Threatened and Endangered Species

Citico
A Citico darter fish is nestled on the stream floor among the rocks.

NPS Photo

The following park species are federally listed as Threatened or Endangered:

Mammals
Gray Bat, Myotis grisescens - threatened
Northern long-eared Bat, Myotis septentrionalis - threatened
Indiana bat, Myotis sodalis - endangered
Carolina northern flying squirrel, Glaucomys sabrinus coloratus - endangered

Fish
Citico darter, Etheostoma sitikuense - endangered
Smoky madtom, Noturus baileyi - endangered
Yellowfin madtom, Noturus flavipinnis - threatened

Arthropods
Rusty-patched bumble bee, Bombus affinis - endangered
• Spruce-fir moss spider, Microhexura montivaga - endangered
• Monarch butterfly, Danaus plexippus - Proposed threatened

Plants
Spreading avens, Geum radiatum - endangered
Virginia spiraea, Spiraea virginiana - threatened
Rock gnome lichen, Gymnoderma lineare - endangered

Read more about the history and current status of the threatened and endangered species of Abrams Creek.

The following species have been extirpated from the park:

Gray wolf, Canis lupus - endangered mammal
Red wolf, Canis rufus - endangered mammal
Eastern puma or cougar, Felis concolor couguar - endangered mammal
Spotfin chub, Erimonax monachus - threatened fish
• Picoides borealis, Red-cockaded Woodpecker - endangered bird

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Many species in the park have no State or Federal designation but are considered rare and/or vulnerable. Some species like the Little Brown Bat and Tri-colored Bat have experienced population declines by over 95% in the last 10 years.

Mammals
Eastern small-footed bat
Little brown bat
Tri-colored bat

Birds
Henslow's Sparrow
Olive-sided Flycatcher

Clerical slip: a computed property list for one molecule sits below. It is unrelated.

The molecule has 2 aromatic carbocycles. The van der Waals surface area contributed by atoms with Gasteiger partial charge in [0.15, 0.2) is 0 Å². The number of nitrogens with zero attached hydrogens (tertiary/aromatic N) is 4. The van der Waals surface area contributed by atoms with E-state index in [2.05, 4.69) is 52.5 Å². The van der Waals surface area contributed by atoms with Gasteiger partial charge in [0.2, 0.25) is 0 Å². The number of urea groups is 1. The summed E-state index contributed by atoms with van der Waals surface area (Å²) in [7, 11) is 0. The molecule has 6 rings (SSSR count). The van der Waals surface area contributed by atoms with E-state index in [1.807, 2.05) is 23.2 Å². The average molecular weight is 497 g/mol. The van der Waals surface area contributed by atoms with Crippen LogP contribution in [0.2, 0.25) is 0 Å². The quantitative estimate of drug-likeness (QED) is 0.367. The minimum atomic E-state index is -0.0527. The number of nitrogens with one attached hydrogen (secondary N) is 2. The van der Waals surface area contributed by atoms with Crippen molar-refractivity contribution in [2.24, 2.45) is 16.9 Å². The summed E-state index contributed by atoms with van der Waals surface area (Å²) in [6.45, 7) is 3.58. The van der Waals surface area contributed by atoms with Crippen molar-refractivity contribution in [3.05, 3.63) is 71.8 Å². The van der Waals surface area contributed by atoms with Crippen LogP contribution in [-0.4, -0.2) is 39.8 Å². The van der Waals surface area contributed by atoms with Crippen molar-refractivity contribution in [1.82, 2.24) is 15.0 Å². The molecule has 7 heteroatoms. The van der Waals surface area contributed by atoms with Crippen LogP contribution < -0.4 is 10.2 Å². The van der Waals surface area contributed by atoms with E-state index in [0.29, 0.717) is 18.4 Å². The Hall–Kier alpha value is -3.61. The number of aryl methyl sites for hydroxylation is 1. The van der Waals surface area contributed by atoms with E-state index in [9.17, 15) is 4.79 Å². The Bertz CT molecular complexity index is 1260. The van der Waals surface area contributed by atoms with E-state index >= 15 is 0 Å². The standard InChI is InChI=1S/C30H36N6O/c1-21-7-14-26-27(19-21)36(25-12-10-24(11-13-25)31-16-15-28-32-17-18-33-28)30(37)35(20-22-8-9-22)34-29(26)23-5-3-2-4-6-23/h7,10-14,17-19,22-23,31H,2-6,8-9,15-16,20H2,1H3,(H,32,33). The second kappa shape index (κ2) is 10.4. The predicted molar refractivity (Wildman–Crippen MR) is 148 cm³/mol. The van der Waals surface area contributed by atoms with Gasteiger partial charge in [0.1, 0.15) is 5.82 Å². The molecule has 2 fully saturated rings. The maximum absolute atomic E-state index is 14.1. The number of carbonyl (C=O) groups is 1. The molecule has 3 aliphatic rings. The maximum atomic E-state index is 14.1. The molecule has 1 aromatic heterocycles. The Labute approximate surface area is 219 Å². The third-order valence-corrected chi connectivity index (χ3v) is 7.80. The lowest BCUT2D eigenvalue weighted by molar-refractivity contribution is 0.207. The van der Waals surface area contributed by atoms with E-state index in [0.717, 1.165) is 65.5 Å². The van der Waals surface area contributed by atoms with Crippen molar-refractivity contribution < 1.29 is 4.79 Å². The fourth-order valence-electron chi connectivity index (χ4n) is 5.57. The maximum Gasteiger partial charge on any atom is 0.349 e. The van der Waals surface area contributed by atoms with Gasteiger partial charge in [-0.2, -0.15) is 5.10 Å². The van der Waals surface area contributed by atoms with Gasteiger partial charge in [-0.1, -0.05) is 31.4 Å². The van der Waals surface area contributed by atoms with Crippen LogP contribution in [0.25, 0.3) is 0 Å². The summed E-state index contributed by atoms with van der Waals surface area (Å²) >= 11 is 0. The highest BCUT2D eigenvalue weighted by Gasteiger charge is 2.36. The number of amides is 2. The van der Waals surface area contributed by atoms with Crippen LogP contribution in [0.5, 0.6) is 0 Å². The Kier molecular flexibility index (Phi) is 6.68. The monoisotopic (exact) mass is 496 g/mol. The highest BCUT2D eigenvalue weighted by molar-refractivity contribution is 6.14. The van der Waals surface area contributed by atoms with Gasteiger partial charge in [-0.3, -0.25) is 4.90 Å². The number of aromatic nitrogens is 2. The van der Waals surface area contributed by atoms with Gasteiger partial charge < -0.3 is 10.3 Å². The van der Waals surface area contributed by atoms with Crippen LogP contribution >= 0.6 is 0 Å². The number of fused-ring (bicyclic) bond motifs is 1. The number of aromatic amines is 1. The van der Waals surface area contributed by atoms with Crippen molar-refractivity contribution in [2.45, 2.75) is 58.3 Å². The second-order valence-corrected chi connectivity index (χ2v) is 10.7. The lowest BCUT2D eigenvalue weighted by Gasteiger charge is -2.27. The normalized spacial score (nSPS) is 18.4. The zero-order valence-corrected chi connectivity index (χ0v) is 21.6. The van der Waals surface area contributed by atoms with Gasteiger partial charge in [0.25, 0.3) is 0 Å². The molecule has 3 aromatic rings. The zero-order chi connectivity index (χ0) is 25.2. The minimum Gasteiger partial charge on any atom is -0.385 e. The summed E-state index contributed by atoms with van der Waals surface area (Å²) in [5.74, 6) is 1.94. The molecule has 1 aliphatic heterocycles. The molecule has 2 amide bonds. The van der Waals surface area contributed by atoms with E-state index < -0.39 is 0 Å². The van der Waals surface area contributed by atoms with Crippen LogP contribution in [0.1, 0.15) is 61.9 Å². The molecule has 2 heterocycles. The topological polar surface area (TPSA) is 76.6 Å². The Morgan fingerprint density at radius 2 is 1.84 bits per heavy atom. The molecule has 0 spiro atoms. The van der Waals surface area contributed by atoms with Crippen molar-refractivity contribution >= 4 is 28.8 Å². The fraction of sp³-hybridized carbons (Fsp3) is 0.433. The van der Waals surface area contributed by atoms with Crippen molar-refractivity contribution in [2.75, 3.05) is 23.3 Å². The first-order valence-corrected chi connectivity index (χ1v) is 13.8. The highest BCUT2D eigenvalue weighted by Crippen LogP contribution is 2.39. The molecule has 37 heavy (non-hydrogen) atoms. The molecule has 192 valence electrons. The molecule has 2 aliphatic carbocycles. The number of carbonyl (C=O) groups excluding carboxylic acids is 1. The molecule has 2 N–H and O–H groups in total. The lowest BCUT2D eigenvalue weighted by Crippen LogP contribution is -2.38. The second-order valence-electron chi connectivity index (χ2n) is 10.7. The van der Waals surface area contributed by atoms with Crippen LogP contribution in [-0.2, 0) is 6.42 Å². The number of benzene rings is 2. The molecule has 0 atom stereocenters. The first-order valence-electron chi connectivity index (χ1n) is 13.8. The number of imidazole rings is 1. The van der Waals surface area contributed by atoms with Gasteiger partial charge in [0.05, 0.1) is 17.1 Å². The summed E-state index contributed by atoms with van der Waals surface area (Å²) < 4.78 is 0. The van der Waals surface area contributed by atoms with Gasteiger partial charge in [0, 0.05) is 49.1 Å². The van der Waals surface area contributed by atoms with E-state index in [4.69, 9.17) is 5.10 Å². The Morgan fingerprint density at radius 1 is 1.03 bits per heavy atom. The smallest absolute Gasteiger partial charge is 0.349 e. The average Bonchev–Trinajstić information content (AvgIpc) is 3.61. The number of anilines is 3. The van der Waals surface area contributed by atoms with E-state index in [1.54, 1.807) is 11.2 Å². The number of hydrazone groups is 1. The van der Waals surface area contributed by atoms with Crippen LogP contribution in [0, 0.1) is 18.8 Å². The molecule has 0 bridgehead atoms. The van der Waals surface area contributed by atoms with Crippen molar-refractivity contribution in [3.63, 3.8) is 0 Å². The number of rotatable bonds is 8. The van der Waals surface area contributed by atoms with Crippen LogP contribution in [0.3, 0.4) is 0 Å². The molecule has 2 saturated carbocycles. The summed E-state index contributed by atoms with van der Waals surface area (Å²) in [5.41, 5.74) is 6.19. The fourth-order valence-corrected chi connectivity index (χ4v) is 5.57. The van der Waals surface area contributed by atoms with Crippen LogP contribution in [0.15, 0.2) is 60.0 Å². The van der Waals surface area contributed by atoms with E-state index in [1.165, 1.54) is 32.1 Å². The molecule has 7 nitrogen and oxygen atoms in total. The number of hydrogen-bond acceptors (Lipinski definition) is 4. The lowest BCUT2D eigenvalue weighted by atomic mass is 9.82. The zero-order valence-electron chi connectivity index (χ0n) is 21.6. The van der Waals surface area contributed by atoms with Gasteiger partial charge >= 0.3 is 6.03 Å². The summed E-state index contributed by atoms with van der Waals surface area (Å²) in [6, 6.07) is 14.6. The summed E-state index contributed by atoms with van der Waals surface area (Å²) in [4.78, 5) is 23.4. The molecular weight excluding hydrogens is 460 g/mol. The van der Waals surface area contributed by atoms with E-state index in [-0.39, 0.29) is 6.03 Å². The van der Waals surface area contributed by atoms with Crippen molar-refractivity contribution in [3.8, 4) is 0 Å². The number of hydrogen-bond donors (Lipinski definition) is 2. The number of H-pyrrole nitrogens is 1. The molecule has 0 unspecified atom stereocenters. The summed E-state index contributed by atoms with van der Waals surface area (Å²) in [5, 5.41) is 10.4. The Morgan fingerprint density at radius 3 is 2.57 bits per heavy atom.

Cerulean Warbler
Red Crossbill
Black-capped Chickadee
Yellow-bellied Sapsucker
Golden-winged Warbler
Cape may Warbler
Canada Warbler
Bay-breasted Warbler
Eastern Meadowlark
Rose-breasted Grosbeak
Chimney Swift
Chuck-will widow
Eastern Whip-poor-will
Northern Harrier
Belted Kingfisher
Red-headed Woodpecker
Veery
Woodthrush
Scarlet Tanager

Amphibians
Eastern hellbender, Cryptobranchus alleganiensis
Seepage salamander, Desmognathus aeneus
Junaluska salamander, Eurycea junaluska

Reptiles
Northern pine snake, Pituophis melanileucus melanileucus

Fish
Olive darter, Percina squamata
Tennessee dace, Phoxinus tennesseensis

Mussels
Cumberland monnacinshell, Medionidus conradicus
Tennessee clubshell, Pleurobema oviforme
Tennessee pigtoe, Pleurnaia barnesiana

Plants
Fraser fir, Abies fraseri
Cain's reed grass, Calamagrostis cainii
Mountain bittercress, Cardamine clematitis
Smoky Mountain manna grass, Glyceria nubigena
Blue Ridge catchfly, Silene ovata
American ginseng, Panas quinquefolius

Snails
Big-tooth covert, Fumonelix jonesiana
Clingman covert, Fumonelix wheatleyi clingmanicus

Insects
Nine-spotted lady beetle, Coccinella novemnotata
Yellow banded bumble bee, Bombus terricola
Yellow bumble bee, Bombus fervidus
American bumble bee, Bombus pensylvanicus

Please remember while you explore the park to leave everything as you found it, take nothing but pictures and memories, and leave only your footprints.

Last updated: July 13, 2022

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